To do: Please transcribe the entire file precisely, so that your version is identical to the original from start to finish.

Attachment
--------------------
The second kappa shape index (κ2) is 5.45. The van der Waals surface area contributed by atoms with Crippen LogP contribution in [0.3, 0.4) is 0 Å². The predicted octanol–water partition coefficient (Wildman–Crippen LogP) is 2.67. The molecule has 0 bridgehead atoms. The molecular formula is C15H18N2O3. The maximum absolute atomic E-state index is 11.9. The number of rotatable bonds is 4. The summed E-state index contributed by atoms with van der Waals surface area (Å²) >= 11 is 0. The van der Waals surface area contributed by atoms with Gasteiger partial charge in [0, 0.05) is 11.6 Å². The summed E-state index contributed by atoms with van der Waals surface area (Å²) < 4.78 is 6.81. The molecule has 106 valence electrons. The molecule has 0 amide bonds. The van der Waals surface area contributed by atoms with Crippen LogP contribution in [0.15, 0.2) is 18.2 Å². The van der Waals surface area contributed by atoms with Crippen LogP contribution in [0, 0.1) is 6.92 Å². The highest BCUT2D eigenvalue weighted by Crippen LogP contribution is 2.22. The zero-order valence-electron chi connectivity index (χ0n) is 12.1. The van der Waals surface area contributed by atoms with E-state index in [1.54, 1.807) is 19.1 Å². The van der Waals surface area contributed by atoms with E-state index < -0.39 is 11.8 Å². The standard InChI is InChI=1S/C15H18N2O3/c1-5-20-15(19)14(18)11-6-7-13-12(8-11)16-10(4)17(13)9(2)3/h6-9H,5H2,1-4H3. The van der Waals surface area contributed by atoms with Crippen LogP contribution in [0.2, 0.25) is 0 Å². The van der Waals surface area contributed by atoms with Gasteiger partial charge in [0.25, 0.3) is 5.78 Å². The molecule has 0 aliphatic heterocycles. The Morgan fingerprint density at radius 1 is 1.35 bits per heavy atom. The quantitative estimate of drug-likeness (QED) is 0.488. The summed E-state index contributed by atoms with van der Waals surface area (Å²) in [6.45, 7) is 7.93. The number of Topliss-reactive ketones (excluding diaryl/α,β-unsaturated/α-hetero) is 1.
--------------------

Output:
The second kappa shape index (κ2) is 5.45. The van der Waals surface area contributed by atoms with Crippen LogP contribution in [0.3, 0.4) is 0 Å². The predicted octanol–water partition coefficient (Wildman–Crippen LogP) is 2.67. The molecule has 0 bridgehead atoms. The molecular formula is C15H18N2O3. The maximum absolute atomic E-state index is 11.9. The number of rotatable bonds is 4. The summed E-state index contributed by atoms with van der Waals surface area (Å²) >= 11 is 0. The van der Waals surface area contributed by atoms with Gasteiger partial charge in [0, 0.05) is 11.6 Å². The summed E-state index contributed by atoms with van der Waals surface area (Å²) < 4.78 is 6.81. The molecule has 106 valence electrons. The molecule has 0 amide bonds. The van der Waals surface area contributed by atoms with Crippen LogP contribution in [0.15, 0.2) is 18.2 Å². The van der Waals surface area contributed by atoms with Crippen LogP contribution in [0, 0.1) is 6.92 Å². The highest BCUT2D eigenvalue weighted by Crippen LogP contribution is 2.22. The zero-order valence-electron chi connectivity index (χ0n) is 12.1. The van der Waals surface area contributed by atoms with E-state index in [1.54, 1.807) is 19.1 Å². The van der Waals surface area contributed by atoms with E-state index < -0.39 is 11.8 Å². The standard InChI is InChI=1S/C15H18N2O3/c1-5-20-15(19)14(18)11-6-7-13-12(8-11)16-10(4)17(13)9(2)3/h6-9H,5H2,1-4H3. The van der Waals surface area contributed by atoms with Crippen LogP contribution in [0.2, 0.25) is 0 Å². The van der Waals surface area contributed by atoms with Gasteiger partial charge in [0.25, 0.3) is 5.78 Å². The molecule has 0 aliphatic heterocycles. The Morgan fingerprint density at radius 1 is 1.35 bits per heavy atom. The quantitative estimate of drug-likeness (QED) is 0.488. The summed E-state index contributed by atoms with van der Waals surface area (Å²) in [6.45, 7) is 7.93. The number of Topliss-reactive ketones (excluding diaryl/α,β-unsaturated/α-hetero) is 1.